Using the same law that allowed the US to impose tariffs on billions of dollars worth of Chinese imports, the Trump administration opened an investigation into the trade practices of one of its biggest trading partners, Vietnam.
The probe, launched at President Donald Trump’s direction and announced by the US Trade Representative’s office late on Friday, focuses on two issues. The first is whether Vietnam deliberately undervalued its currency, the dong, thus making its products cheaper abroad and harming US commerce.
“Unfair currency practices can harm US workers and businesses that compete with Vietnamese products that may be artificially lower-priced because of currency undervaluation,” US Trade Representative Robert Lighthizer said as cited by media.
Washington also wants to investigate Vietnam’s imports of illegally harvested or traded timber, which it says “harms the environment and is unfair to US workers and businesses.”
The probe is based on Section 301 of the Trade Act of 1974 – the same provision the Trump administration used to start a trade war with China and slap Chinese imports with punitive tariffs. Washington also used currency manipulation allegations against China at the height of the trade tensions between the world’s two largest economies. Last year, the US designated the trade war rival a currency manipulator, but eventually removed Beijing from the list as the two sides neared a trade truce.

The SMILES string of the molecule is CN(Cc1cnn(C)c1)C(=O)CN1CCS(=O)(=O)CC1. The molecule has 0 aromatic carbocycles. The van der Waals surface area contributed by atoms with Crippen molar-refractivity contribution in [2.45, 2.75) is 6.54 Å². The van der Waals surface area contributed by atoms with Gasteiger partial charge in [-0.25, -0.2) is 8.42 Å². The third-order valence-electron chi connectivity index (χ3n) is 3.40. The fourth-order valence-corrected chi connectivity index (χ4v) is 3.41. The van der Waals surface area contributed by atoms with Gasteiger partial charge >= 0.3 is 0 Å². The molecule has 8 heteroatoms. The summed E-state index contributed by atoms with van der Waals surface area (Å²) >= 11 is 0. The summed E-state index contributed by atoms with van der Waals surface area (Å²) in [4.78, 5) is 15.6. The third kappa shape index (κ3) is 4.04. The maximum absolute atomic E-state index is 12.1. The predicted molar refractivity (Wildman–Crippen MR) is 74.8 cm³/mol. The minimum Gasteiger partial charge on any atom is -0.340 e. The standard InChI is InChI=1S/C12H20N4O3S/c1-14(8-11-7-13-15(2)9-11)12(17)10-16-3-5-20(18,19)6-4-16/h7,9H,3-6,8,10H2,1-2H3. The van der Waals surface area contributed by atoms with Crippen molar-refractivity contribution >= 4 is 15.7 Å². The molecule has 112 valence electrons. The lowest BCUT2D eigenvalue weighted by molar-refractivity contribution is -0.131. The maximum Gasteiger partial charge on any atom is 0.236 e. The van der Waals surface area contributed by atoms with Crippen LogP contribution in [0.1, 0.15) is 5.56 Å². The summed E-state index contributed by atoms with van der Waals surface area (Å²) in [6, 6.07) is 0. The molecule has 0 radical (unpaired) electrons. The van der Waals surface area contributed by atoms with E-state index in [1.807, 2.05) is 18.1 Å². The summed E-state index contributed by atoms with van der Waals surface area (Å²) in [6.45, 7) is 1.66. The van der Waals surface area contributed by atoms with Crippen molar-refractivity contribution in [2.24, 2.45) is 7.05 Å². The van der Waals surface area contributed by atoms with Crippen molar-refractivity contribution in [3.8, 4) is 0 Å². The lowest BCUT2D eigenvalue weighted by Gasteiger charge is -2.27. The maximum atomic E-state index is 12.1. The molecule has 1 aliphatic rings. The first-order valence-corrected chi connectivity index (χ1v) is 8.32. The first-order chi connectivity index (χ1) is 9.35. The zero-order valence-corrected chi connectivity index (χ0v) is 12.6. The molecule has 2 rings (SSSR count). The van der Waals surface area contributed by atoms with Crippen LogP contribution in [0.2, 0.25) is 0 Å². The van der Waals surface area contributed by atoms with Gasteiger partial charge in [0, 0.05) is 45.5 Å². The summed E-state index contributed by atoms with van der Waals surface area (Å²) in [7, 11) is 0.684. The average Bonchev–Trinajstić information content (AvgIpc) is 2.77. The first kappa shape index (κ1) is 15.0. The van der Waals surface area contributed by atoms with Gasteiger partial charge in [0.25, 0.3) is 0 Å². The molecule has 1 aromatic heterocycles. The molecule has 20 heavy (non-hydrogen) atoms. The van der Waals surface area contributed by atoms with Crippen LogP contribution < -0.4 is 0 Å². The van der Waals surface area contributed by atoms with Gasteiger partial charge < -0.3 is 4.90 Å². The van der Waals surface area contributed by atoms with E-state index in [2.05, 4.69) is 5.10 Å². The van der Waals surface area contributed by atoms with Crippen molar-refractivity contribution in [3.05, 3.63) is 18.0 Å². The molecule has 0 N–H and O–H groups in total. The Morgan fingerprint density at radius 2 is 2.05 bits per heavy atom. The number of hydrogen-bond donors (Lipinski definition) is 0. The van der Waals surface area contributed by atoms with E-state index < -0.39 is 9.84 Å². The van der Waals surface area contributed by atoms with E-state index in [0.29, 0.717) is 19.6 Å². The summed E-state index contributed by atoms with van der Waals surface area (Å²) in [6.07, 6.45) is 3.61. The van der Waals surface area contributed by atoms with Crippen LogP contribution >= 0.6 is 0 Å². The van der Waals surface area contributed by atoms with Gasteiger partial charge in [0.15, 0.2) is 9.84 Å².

Vietnam is now among the 10 biggest trading partners of the US, but at the same time it has the fourth-highest trade surplus with it. America’s trade deficit with the Asian nation reached nearly $35 billion by July, outpaced only by China, Mexico, and Switzerland.
Vietnam has been stuck on the Treasury Department’s list of currency manipulators since last year. In August, the Treasury determined that Vietnam had depreciated its currency in a trade case involving tires, saying that the dong had been undervalued by about 4.7 percent against the dollar.
Hanoi has repeatedly denied the allegations, saying that it is not using exchange rates and monetary policy to create unfair competitive advantages in international trade.
Vietnam had been considered one of the big winners of the simmering US-China trade conflict, as some producers decided to move their operations to the country to escape the tariffs. While Washington’s move against Vietnam may result in losses for those manufacturers, it is unlikely that the investigation will be finished before the election, as it usually takes months.
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